In our December 2022 Otten Johnson Alert, we reported that the City of Denver planned to evaluate buildings in the downtown area that might be suitable for converting potentially underused office space to much needed residential space. The City recently completed its study, identifying a total of twenty-two buildings that it considered good
As we originally reported in our June 2022 Otten Johnson Alert, in June of 2022 Denver’s City Council passed a number of amendments to the municipal and zoning codes in an effort to expand affordable housing in the City. Denver’s Expanded Housing Affordability policy (the “EHA Policy”) included a period of time under which existing development projects could continue through the approval process under the prior regulations. On May 22, 2023, Denver’s City Council passed two bills extending certain approval process deadlines. While the concept plan submission deadline remains unchanged (June 30, 2022), the site development plan (“SDP”) approval process dates for projects to be evaluated under the prior regulations have been adjusted as follows:Continue Reading Denver’s City Council Extends Deadline Requirements for Developers While New Denver Mayor Pledges to Push for Affordable Housing
In October of 2022, the Colorado Court of Appeals, Division VII rendered an opinion in MLS Properties LLC v. Weld County Board of Equalization. While this case is the first to reach the Colorado Court of Appeals, there were, at the time, twelve similar claims pending throughout Colorado. In these cases, the most notable issue was how to interpret C.R.S. 39-1-104(11)(b)(I), which allows a taxpayer to have their property revalued by the county assessor to account for “unusual conditions” (the “Unusual Conditions Statute”).Continue Reading Property Taxes and Unusual Conditions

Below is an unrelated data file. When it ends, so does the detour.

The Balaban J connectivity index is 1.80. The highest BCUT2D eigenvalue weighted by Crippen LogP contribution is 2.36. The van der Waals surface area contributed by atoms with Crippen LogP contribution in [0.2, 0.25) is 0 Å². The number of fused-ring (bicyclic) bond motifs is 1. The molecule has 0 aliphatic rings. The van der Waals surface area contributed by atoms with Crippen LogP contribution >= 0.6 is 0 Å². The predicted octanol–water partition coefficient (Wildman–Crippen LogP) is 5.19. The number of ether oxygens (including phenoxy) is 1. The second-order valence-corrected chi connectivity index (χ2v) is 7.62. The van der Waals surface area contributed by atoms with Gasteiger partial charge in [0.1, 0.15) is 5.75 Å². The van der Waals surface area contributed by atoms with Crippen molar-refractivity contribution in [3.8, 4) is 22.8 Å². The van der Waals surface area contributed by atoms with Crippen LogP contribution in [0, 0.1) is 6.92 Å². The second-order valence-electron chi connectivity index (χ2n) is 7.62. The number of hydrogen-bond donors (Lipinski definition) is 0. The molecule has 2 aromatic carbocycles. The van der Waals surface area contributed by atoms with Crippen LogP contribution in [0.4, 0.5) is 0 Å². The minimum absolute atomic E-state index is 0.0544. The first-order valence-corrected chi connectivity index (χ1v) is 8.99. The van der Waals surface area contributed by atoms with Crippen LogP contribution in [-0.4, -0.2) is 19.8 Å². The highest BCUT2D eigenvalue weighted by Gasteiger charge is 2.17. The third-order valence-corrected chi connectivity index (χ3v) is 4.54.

In November 2022, Denver City Council passed the “Energize Denver” ordinance, which established a phased rollout of restrictions on the installation and replacement of natural gas appliances in commercial buildings and multi-family housing structures in favor of electric alternatives. The ordinance does not require building owners to replace any existing functional gas appliances, but owners and developers will need to pay close attention to additional electrification requirements in the Denver building code as they take effect over the next 5 years. Below is a brief overview of when and how some of these restrictions will apply to current buildings and future construction. Click here for the full language of the ordinance.Continue Reading Navigating Denver’s Natural Gas Restrictions
This week, the Denver City Council unanimously approved the rezoning of the entire Chaffee Park neighborhood to allow accessory dwelling units within the neighborhood. The approval will provide additional housing options in Denver and likely paves the way for similar rezonings.